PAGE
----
Wednesday 14 September 2011

Australia's Big Dry and AGW.

The Big Dry in South East Australia is a classic case of the complexity with which AGW affects climate. I've chosen to write about it because the linkage is more subtle even than just an AGW interaction with a mode of variability in the atmosphere. Yet the AGW role is as clear as it has proven devastating for South East Australia.

The Indian Ocean Dipole (IOD) has been found to have a role in droughts in Australia. However, as far as I've read, there isn't a strong fingerprint of AGW on the IOD itself. It's true that warming of sea surface temperatures on a global average is due to AGW e.g. Realclimate, however that alone tells us little about warming in the Indian Ocean and it's impacts on the IOD. Furthermore there's no suggestion of a trend in the graphic below.

In Ummenhoffer et al the authors show that incidence of South East Australian drought is linked to the IOD and to a lesser degree the ENSO, which does have a more significant role in Southern and Northern Australia.

Figure 1 of Ummenhoffer et al 2009.

Panel A shows the IOD (red) and ENSO (blue) indices, above the x axis is +IOD and El Nino, below the axis is -IOD and La Nina. Panel B shows the rainfall series, note that recent rainfall is not unusual for the area. Panel C shows the temperature series, showing an increase in recent years. And finally panel D shows the Palmer Drought Severity Index (PDSI). This recent warming, coupled with droughts that are not unusual in historical context, has lead to a decrease in the Palmer Drought Severity Index. As that index is an inverse index this means that droughts have intensified. However notable in panel D is that the recent PDSI is remarkable in the context of the historical series. This is because increased potential evaporation due to the warming has exacerbated the drought.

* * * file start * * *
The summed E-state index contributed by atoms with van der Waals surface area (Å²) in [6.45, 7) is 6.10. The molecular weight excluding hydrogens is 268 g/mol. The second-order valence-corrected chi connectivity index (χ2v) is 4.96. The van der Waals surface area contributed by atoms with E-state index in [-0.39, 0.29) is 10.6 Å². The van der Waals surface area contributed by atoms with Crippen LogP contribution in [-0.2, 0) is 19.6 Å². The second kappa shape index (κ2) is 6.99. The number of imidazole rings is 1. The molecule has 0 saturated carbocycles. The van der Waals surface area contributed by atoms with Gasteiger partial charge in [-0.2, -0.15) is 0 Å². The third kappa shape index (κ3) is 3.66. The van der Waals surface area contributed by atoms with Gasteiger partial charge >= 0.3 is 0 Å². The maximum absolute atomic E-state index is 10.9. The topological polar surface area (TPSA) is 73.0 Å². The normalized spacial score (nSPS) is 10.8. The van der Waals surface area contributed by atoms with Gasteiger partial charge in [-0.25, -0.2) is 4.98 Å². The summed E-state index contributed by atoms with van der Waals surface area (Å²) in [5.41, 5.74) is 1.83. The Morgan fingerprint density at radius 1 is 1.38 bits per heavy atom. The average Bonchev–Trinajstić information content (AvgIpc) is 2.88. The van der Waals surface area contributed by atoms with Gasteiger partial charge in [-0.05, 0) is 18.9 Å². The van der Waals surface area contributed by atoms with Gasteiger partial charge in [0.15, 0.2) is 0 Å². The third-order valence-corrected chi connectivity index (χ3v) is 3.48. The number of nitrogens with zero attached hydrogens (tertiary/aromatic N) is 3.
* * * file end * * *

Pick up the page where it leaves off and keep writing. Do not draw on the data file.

Karoly and Braganza undertook a modelling study looking at the cause of recent Australian warming. They compared model runs with all factors and runs with only natural (not anthropogenic) factors. The following graphic is their figure 3.

Figure 3 of Karoly & Braganza 2005.

In this graph the thick red dashed line is Australian mean temperature, the solid lines are for natural + anthropogenic runs, the dotted lines for natural only runs. That the temperature only increases when anthropogenic effects are taken into account clearly shows that the temperature rise is due to human causation. So the recent Warming in Australia can be reasonably attributed to human activities. This sort of approach has been used to identify the cause of AGW as being not naturally forced - but anthropogenic in origin.

So in South East Australia the occurrence of droughts is related mainly to the Indian Ocean Dipole, AGW doesn't cause the droughts there. However AGW has caused regional warming, this warming has intensified moisture loss in the soil, so the most recent drought period (The Big Dry) has been most intense, despite rainfall not being the lowest in the timeseries.

Karoly & Braganza, 2005, "Attribution of Recent Temperature Changes in the Australian Region"

Ummenhoffer et al, 2009, "What causes southeast Australia’s worst droughts?"

Australia's Bureau of Meteorology (BOM) has some excellent resources on the IOD, see here.

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